WASHINGTON — For the current generation of unmanned systems to survive in contested environments, they need upgrades to situational awareness, automation and weapons, a major US Air Force research project has found.

The conclusions come from the latest round of studies by the Air Force Scientific Advisory Board (SAB), an independent federal advisory committee made up of 50 scientists and researchers who every year drill down on a series of topics the service has asked them to consider.

This most recent trio of studies, which launched in January, looked at how — or if — the Air Force should invest its research funding into upgrading unmanned systems, developing quantum computing technologies and how to build in cybersecurity for internal processors on existing and current platforms.

Of the three studies, the one with the most near-term impact focused on UAVs like the MQ-9 Reaper and RQ-4 Global Hawk, said Werner Dahm, a former chief scientist of the Air Force who serves as SAB chairman.

Radar warning systems, new munitions and communications gear to allow operations in GPS-denied situations would give the two backbones of the unmanned intelligence, surveillance and reconnaissance (ISR) fleets new life in contested environments, Dahm explained to reporters this week.

Those upgrades would include "almost all" off-the-shelf technology, Dahm said. The benefits there would involve likely require limited impact on operations for the UAVs, which are in high demand in the field. Adding the new gear should also have limited impact on how the systems fly during operations.

"They have enough size, weight and power to be able to run these systems, [although] time aloft will go down as you add weight to the system," Dahm noted. "The study has methodically gone through and looked at different classes of weapons and what could be carried.

"There's a limit on how far you can push these things," even with some of the limits," he acknowledged. "But it is impressive how far to the right you can move if you make judicious choices."

Given the Air Force's plans to eventually retire the MQ-1 Predator fleet, modifying those systems was "not worthwhile," Dahm said. In fact, he said, the only use the studies found for Predators in the future is as "chum" — distractions to absorb fire from other aircraft.

Although final recommendations are part of the classified report, Dahm did say the study at least considered whether the RQ-4 should be armed and if the MQ-9 should be equipped with air-to-air weapons. Miniature munitions, which could be used to create flak in an area to defend against incoming surface-to-air weapons, was also studied.

While the hardware upgrades can boost performance with little development, software upgrades could have an even larger impact on the effectiveness of the systems.

Automation is one area the SAB explored, in particular if there are tasks such as automatic queuing that could alleviate stress on the operator. However, the SAB wasn't looking into the mythical flying, artificially intelligent death machine of science fiction movies, Dahm said.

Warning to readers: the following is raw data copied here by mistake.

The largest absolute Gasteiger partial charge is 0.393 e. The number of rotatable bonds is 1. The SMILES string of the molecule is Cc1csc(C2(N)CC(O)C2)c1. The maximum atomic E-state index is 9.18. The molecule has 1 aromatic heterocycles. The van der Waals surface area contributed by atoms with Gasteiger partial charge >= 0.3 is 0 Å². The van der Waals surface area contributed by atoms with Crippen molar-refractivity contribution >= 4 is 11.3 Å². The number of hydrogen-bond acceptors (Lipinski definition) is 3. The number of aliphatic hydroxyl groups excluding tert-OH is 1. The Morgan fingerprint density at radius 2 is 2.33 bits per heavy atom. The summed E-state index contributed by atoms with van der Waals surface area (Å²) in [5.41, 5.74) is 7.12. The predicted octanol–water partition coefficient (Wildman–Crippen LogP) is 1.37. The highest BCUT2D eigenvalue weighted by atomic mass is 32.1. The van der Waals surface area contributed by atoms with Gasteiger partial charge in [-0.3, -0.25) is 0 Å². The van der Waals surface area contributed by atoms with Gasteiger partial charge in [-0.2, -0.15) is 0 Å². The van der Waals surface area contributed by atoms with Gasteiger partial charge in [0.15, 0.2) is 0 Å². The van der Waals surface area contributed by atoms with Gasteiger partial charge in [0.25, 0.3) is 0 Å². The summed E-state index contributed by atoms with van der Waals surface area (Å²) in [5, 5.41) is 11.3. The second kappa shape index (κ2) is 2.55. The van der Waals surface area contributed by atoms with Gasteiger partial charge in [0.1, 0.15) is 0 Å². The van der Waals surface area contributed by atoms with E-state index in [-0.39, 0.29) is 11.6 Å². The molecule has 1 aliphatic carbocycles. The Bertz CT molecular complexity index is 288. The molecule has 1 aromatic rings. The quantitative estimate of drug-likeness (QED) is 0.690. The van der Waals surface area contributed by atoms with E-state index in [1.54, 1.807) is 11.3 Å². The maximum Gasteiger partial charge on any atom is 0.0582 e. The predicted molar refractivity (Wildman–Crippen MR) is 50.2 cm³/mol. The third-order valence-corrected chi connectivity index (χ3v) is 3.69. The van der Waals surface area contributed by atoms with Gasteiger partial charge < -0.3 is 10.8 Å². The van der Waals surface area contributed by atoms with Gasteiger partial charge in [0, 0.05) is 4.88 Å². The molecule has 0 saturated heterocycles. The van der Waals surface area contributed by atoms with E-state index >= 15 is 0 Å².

"There are places where automation would alleviate operator load and allow the platforms to do things they cannot do today," he said. "The purpose of the study was not to see how far can we push automation in these platforms."

Software could also indirectly alter not just the systems themselves, but how they are operated. In fact, the biggest impact Dahm highlighted may come from a focus on modeling and simulation to figure out the best way to use upgraded MQ-9s and RQ-4s.

Developing those modeling and simulation software solutions is really the only way to design the tactics, techniques and procedures used by UAV operators in a contested environment, the study concluded.

It's the kind of development that should have happened years before, but the nontraditional way the unmanned systems were developed and pushed into the field meant that no one ever sat down and did the groundwork to model all potential scenarios.

"The ops tempo has been so high on the unmanned system side there really hasn't been the breathing room to step back and develop a lot of the modeling and simulation," Dahm explained. "Given how many of these platforms we have and the role that they play, in a more traditional evolutionary process you would expect to have the modeling and simulation tool there. It's just that the ops tempo has exceeded that. "

The SAB is now turning its gaze to its next project list, which is expected to be announced in the coming weeks. The three completed studies are being briefed at the Pentagon, with final reports due by the end of summer for a January released.

Don't expect to get too many details, however. While the quantum computing report may be released in a limited unclassified version, the UAV and cyber reports are likely to stay classified, Dahm said.

Email: amehta@defensenews.com

Twitter: @AaronMehta

Aaron Mehta was deputy editor and senior Pentagon correspondent for Defense News, covering policy, strategy and acquisition at the highest levels of the Defense Department and its international partners.

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